Bioinformatics Education Dissemination: Reaching Out, Connecting and Knitting-together

Background for the Whippo Problem Space

The big picture of whale evolution

There is currently little debate that whales, are ungulates. That is, whales arose somewhere within the collection of past species that gave rise to the extant hoofed mammals (including deer, rhinoceroses, horses, camels, pigs and hippopotamuses). What is less clear is where in the tree they belong.

The two trees below represent different hypotheses about the evolutionary relationships among the whales and various ungulates. Within the hoofed mammals there is a well defined split between those with an even number and those with an odd number of toes. The even-toed hoofed mammals are often labeled as the Artiodactyla and include pigs, hippopotamuses, llamas, cattle, deer and goats. The odd-toed hoofed mammals go by the label Perissodactyla and include horses, zebras, tapirs and rhinoceroses. Due to the extensive morphological adaptation that occurred in the whales evolutionary lineage it is difficult to place them within the ungulates simply by counting their toes.

The evidence for these evolutionary hypotheses (trees) involve comparisons of molecular and morphological data across the taxonomic groups.

Some suggested investigations

The investigations listed here are not intended to be an inclusive list of possibilities but instead represent a first pass at some different ways that beginning researchers might fruitfully engage with this problem space. Some of these investigations could be supported with data found in this problem space while others would involve seeking additional resources. Our hope in listing these ideas is that both faculty and students will be stimulated to engage in research, curriculum development, or other types of scholarship that can be shared with this community. Our overarching goal is to support biology teaching and learning that more closely reflects the ways that biologists work with data to develop arguments and test hypotheses.

There are a group of phylogenetics questions that can be investigated including:

Living cetaceans are subdivided into two highly distinct suborders, Odontoceti (the echolocating toothed whales) and Mysticeti (the filter-feeding baleen whales), which are believed to have had a long independent evolutionary history. Is there any evidence that they represent two distinct evolutionary transitions from land to water? How would you go about testing this hypotheses with molecular data?

Modified from the original at UltimateUngulate.comThere are a variety of dolphin species that seem to have very different adaptations. For example some are adapted for a marine environment while others are found only in rivers. Are dolphins found in the Yangtze, Amazon and La Plata rivers closely related to one another? How are the different dolphin groups related to one another and the other cetaceans? (see Nikaido, et al 2001)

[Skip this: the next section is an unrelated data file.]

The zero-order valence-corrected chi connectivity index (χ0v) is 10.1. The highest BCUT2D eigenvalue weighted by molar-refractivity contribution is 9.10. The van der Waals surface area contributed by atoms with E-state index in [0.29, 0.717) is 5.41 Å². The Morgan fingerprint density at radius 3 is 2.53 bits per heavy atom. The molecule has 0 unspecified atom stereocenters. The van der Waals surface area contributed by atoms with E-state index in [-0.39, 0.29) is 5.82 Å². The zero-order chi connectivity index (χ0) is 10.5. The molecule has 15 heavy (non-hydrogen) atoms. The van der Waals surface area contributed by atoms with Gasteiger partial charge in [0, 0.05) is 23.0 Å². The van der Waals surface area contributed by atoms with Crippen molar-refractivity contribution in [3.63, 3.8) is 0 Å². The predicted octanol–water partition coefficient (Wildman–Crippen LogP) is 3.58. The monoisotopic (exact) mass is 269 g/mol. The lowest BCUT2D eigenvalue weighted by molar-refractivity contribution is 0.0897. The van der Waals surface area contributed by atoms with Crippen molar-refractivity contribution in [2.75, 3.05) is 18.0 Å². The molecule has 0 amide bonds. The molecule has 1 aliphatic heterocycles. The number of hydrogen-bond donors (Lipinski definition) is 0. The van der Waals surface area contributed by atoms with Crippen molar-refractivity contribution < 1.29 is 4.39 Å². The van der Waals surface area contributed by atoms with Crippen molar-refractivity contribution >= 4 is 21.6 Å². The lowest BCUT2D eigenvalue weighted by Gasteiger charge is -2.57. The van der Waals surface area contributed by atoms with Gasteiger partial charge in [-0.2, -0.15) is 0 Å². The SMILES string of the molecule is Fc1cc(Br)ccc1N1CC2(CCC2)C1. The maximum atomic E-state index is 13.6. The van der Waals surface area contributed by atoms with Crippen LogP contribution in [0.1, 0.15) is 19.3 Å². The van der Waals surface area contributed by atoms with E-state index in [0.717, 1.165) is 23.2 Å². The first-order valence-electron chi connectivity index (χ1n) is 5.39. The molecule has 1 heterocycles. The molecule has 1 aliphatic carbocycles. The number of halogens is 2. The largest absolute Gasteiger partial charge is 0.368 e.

The taxonomic category Artiodactyla is intended to represent an evolutionarily significant group of species. That is, it should describe a monophyletic group such that all members of the group can trace their origins back to a shared common ancestor and all descendents of that ancestor are members of the taxonomic group Artiodactyla. Based on the available evidence do you think that Artiodactyla is a monophyletic group?

Modified from the original at UltimateUngulate.comWho are the whales closest living relatives? What is the evidence for and against this hypothesis and how can it be used to support that position? (see Gatesy, et al, 1999)

How have various characters such as carnivorous teeth, adaptations for communicating underwater, a nearly hairless body, and the absence of sebaceous glands evolved – that is how do they map to various hypothetical phylogenies that include hypothesized whale ancestors?

Useful introductory resources

There are several well-written popular descriptions of research in this area that can be accessed on the Internet. For additional resources including more general web sites, scientific papers and teaching materials please consult the bibliography section of this problem space.

The Whales Tale
Science News, Nov 6, 1999, by Richard Monastersky

This article describes some of the historical context around working on the evolutionary history of whales including a description of Darwin's observations of black bears swimming and feeding habits as evidence that they may be related to whales—a passage that he removed from later editions of the Origin after receiving much criticism.

The sometimes conflicting interpretation of the morphological and molecular evidence makes up the bulk of the discussion in this article. It includes descriptions of both new molecular approaches that focus on the analysis of interspersed elements and new fossil evidence that adds ear morphology to the data on ankle bone shapes.

Bones, molecules… or both?
Nature, News feature, volume 406, 20 July 2000, by Trisha Gura

This article discusses issues around building evolutionary trees using molecular and morphological data more broadly. In addition to whale evolution the sometimes conflicting lines of evidence are discussed with respect to hominid evolution. Some cautions related to the interpretation of LINE and SINE data are raised and the approach known as "total evidence" where the analysis of all available data are undertaken simultaneously is introduced.

From Where the Whale
StudyWorks! Online, October, 2001, by Dana Desonie

This article focuses more on the recent morphological evidence.

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